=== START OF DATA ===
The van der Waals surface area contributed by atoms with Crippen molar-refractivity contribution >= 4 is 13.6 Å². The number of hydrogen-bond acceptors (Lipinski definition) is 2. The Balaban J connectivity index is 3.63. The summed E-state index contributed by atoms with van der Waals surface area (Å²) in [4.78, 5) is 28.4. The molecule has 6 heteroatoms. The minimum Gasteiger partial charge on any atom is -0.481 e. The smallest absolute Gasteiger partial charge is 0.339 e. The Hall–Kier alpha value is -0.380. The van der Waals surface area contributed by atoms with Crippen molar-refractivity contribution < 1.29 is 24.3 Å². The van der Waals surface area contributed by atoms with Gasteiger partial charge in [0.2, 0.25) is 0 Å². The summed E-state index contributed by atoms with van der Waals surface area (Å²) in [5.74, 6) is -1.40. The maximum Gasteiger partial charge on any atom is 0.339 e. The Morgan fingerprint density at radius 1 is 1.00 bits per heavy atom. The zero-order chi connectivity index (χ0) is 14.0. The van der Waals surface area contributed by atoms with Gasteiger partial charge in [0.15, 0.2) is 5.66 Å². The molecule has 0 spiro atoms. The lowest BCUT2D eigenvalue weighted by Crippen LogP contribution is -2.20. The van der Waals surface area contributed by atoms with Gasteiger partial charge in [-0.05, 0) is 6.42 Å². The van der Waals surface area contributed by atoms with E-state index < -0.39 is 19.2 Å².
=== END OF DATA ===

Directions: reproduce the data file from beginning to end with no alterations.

The van der Waals surface area contributed by atoms with Crippen molar-refractivity contribution >= 4 is 13.6 Å². The number of hydrogen-bond acceptors (Lipinski definition) is 2. The Balaban J connectivity index is 3.63. The summed E-state index contributed by atoms with van der Waals surface area (Å²) in [4.78, 5) is 28.4. The molecule has 6 heteroatoms. The minimum Gasteiger partial charge on any atom is -0.481 e. The smallest absolute Gasteiger partial charge is 0.339 e. The Hall–Kier alpha value is -0.380. The van der Waals surface area contributed by atoms with Crippen molar-refractivity contribution < 1.29 is 24.3 Å². The van der Waals surface area contributed by atoms with Gasteiger partial charge in [0.2, 0.25) is 0 Å². The summed E-state index contributed by atoms with van der Waals surface area (Å²) in [5.74, 6) is -1.40. The maximum Gasteiger partial charge on any atom is 0.339 e. The Morgan fingerprint density at radius 1 is 1.00 bits per heavy atom. The zero-order chi connectivity index (χ0) is 14.0. The van der Waals surface area contributed by atoms with Gasteiger partial charge in [0.15, 0.2) is 5.66 Å². The molecule has 0 spiro atoms. The lowest BCUT2D eigenvalue weighted by Crippen LogP contribution is -2.20. The van der Waals surface area contributed by atoms with Gasteiger partial charge in [-0.05, 0) is 6.42 Å². The van der Waals surface area contributed by atoms with E-state index < -0.39 is 19.2 Å².